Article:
TSAILIFO CHUAN, OR CHOILIFUT.
This is one of the well known styles of wushu. However, outside of China it is not in Beijing, but in Cantonese variant of the name of the style - choilifut.
The creator of this style is Chen Cheng (1805-1875) who came from Xinhui county, Guangdong province. According to the family chronicles, Chen started Chen Yuanghu - according to the style Fotszya-tsyuan - "the style of the Buddhist school.
He was considered the "internal" style, as much emphasis was placed on mastering special exercises aimed at regulating energy in the body. Here Chen Heng also studied the principle of a short sharp blow with a hopping - a "piercing blow", which later became an important part of tsailifo-tsyuan. There was one more element unusual for southern styles in fotszya-tsyuan. It included a lot of kicks and even jumps, while the famous styles from that province of Guandun, for example, khuntszya-tsyuan and lijia-tsyuan, practically did not have in their arsenal jumps Chen Chen Heng was so carried away by the studying wushu that soon he was considered the best fighter in the district. He was even offered to start teaching himself. However, the death of his father and the devastation of his family forced him to leave his native village. In search of work, he traveled through most of Guangdong province, famous for its wushu masters.
Finally, fate brought him together with Li Yushan, who was nicknamed the Diamond Li for the amazing strength of his body. Li himself learned from the founder of the lijia-tsuan ("Li family style") monk Li Yanqai. At first, Diamond Li was very wary of Cheng, because he could not understand why he, who was already a fairly good wushu expert, would want to repeat his training. But six years of joint training demonstrated to Diamond Li the purity of Cheng Heng's intentions, and the stern old man fully conveyed to him the techniques of the school and even called him his successor. This was quite unusual, as Chen did not belong to the Li family.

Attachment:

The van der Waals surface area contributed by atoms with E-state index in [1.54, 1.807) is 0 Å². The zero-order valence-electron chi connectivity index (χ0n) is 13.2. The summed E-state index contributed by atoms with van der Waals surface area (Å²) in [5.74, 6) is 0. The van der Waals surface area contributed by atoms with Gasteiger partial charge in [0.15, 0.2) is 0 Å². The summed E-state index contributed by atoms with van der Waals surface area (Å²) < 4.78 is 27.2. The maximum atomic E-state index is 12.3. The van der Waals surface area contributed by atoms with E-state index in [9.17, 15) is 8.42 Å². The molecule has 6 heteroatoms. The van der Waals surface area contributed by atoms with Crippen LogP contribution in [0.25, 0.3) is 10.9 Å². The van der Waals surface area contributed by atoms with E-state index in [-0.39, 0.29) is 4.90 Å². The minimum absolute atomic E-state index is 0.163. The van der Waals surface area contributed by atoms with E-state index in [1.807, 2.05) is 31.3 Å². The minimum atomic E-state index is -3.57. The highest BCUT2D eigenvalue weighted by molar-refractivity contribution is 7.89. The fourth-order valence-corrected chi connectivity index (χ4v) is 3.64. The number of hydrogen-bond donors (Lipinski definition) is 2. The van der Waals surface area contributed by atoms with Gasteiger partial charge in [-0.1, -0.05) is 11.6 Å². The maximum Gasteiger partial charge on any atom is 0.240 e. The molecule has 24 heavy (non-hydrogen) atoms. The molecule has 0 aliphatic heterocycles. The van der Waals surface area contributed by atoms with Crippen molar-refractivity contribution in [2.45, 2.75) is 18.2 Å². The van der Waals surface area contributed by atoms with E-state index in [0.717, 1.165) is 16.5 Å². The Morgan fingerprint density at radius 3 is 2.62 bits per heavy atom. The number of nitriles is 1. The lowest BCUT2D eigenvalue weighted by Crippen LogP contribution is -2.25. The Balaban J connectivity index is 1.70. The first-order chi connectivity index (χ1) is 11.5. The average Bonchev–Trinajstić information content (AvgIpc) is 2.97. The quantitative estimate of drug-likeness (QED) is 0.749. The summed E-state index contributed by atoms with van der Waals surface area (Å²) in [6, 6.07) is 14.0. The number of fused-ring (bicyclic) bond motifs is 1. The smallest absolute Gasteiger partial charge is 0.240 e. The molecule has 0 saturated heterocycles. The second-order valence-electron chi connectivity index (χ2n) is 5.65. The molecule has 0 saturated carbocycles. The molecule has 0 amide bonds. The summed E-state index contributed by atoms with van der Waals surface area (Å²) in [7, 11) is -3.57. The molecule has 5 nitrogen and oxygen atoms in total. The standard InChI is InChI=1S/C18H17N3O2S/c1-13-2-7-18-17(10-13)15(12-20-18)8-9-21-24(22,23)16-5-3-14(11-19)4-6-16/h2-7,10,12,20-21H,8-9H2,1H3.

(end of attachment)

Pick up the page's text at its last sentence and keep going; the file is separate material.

It was from lijiaquan that powerful amplitude forearm blows, sweeping fist blows and most palm strikes came into the Tsailifo style. In Lijiaquan it is believed that only the palm provides a sufficient energy release. A common saying in this style is that "one palm strike beats three fist strikes".
After six years of training, Diamond Li himself took his follower to another famous teacher who lived in the same Xinghui county, the monk Cai Fu. The style he taught was called Cai Jia Quan, "the style of the Cai family." In this, Caijia Quan is characterized by long forearm strokes and low, stretched stances, and is similar to Lijia Quan. At the moment of a forearm strike, the arm almost completely straightens at the elbow and the forearm strikes the opponent like a club, which is called 'long forearm'. At the same time, the school Tsai Chia, under the influence of local martial traditions, began to use and short blows from a short distance, and protection against blows with the legs and hands fighters performed through a sharp blow on the attacking limb with the elbow, which led to its fracture.
Thus, Chen Heng mastered three styles - Fojiaquan, Lijiaquan and Tsaijiaquan, and he was considered the successor of the school in all three. His fame reached such heights that in his young age he was appointed by the imperial decree to be a senior instructor of local troops in wushu, a very honourable position in those days.
In the process of teaching Chen Heng considerably changed styles, which he mastered. His brainchild, called tsailifo-tsyuan ("choilifut" in a Cantonese dialect) in memory of the sin schools in which he was taught, became not a simple mechanical union of numerous techniques, but an integral, independent style which was considerably superior in its effectiveness to all its predecessors.